The wondrous reality is that from May through November, Block Island is home to Morone saxatillis. And if the year, moon, and tides align, you can reasonably expect an unforgettable encounter with a striped bass on the fly from the shore.
A feisty Block Island school bass taken on a dead drift using a small, sparse sand eel pattern.
Where to fish. Finding a place to fish on Block Island is a good news-good news scenario: many possibilities, ample public access. You can find most of these spots on an online map. Note that there is no camping on Block Island, and no sleeping in vehicles.
Crescent Beach stretches several miles north from the ferry landing in town to Mansion Beach. The sandy bottom makes it a popular place for sight fishing. Some people bring ladders, but most anglers are content to walk and wet wade. Mornings – the beach crowds start building around 11am – and late afternoons are the best times to try your hand at stalking a cruising fish. If you see a substantial number of bass during the day, it usually means they’ll be around at night, too.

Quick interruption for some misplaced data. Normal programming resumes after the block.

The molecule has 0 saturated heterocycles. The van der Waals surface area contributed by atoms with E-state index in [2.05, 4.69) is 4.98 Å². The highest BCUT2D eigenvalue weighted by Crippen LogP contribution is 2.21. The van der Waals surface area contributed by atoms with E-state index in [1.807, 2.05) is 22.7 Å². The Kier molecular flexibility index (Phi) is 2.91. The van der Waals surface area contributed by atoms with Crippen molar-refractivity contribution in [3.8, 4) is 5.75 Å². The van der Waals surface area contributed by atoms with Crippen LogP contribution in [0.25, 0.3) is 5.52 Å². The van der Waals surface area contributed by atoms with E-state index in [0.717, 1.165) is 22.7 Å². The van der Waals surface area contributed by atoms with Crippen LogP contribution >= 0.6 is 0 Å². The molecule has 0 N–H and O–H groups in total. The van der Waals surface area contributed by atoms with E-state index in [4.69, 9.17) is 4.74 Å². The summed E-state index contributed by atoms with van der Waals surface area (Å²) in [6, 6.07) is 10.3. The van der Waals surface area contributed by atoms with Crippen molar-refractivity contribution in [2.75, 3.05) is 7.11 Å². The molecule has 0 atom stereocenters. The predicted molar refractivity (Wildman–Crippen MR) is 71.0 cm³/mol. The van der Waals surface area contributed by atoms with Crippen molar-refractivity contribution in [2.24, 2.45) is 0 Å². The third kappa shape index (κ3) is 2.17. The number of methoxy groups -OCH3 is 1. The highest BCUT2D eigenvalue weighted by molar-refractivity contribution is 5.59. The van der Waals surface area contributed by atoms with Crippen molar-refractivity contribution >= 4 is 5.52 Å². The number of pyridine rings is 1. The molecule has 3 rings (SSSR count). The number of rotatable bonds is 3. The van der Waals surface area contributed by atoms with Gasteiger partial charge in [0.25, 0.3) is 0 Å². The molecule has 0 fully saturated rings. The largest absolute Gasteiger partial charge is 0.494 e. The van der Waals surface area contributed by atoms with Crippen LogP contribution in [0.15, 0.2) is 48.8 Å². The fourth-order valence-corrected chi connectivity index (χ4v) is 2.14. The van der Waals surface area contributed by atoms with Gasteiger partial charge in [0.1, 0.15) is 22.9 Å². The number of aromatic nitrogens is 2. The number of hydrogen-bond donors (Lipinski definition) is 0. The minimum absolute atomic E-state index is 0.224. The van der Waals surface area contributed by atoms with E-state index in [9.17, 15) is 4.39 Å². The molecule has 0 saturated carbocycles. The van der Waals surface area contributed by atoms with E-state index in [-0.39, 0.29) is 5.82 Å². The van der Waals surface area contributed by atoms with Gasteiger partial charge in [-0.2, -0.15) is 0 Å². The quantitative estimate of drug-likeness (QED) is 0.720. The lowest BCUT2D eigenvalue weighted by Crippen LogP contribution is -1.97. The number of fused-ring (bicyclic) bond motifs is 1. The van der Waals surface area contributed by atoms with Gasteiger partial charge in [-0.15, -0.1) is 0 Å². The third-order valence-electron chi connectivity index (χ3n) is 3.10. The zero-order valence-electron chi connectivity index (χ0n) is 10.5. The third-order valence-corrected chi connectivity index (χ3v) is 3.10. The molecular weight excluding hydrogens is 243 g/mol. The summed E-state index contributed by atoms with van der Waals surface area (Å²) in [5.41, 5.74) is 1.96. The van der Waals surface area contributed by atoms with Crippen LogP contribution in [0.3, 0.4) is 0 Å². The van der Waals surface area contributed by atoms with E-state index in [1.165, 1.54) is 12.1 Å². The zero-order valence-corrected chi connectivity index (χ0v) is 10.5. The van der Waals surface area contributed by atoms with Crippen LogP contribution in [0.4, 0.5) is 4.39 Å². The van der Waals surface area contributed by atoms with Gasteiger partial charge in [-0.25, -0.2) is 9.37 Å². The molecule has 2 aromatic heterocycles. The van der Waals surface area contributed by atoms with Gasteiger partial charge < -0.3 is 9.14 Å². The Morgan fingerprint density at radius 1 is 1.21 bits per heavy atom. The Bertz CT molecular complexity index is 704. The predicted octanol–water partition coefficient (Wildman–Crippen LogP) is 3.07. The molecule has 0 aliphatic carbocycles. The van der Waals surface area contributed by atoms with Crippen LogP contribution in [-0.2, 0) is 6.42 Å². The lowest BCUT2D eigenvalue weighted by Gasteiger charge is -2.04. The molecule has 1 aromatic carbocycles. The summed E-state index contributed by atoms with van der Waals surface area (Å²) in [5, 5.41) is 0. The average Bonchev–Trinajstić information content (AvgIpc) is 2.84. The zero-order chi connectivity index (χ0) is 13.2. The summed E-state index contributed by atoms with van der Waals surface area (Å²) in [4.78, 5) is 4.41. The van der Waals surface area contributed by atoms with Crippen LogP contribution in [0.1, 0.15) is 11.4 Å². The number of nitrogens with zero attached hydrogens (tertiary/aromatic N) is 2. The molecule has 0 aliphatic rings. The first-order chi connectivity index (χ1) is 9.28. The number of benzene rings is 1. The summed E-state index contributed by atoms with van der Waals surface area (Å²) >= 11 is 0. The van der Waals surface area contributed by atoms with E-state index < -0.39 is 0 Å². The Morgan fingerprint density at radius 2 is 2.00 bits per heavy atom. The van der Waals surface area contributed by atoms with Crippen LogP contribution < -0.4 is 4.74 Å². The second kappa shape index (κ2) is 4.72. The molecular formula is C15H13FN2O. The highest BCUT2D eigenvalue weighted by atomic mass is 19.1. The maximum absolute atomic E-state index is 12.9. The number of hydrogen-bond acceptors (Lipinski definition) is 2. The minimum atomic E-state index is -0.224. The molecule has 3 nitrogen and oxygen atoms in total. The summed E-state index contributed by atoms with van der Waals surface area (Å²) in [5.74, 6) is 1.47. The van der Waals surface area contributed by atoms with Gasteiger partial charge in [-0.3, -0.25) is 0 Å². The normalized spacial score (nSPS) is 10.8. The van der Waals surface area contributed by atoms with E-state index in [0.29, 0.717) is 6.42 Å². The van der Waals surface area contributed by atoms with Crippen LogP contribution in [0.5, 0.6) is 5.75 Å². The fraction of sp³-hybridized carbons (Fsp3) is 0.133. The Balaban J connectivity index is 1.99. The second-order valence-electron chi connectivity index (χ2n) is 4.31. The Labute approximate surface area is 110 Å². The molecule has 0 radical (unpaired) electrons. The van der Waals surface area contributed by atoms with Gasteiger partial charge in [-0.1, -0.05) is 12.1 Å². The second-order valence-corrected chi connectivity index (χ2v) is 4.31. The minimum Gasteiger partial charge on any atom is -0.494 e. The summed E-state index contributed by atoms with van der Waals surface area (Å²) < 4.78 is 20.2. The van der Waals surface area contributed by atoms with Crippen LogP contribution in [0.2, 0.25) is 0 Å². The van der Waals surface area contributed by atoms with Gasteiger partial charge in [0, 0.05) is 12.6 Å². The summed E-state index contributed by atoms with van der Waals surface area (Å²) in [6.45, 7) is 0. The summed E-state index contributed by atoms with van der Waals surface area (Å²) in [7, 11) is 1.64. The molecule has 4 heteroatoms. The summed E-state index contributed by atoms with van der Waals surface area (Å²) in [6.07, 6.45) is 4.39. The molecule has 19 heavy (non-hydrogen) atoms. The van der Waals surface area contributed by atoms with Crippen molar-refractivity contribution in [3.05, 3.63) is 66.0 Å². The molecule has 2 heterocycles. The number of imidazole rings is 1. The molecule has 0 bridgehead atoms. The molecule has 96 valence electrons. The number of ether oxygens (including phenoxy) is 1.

You’ll find structure, waves, and current like this along much of the island’s shoreline.
Sandy Point is the spit that juts out from the northern tip of the island. Currents from Long Island Sound and Cow Cove smash together, creating the dangerous – and sometimes deadly – North Rip. This is the place where Block Island angling legend Ben Lubell lost his life in the early 1980s. Take a lesson from Ben, and never wade in the North Rip. Stay out of the water and the wash at Sandy Point.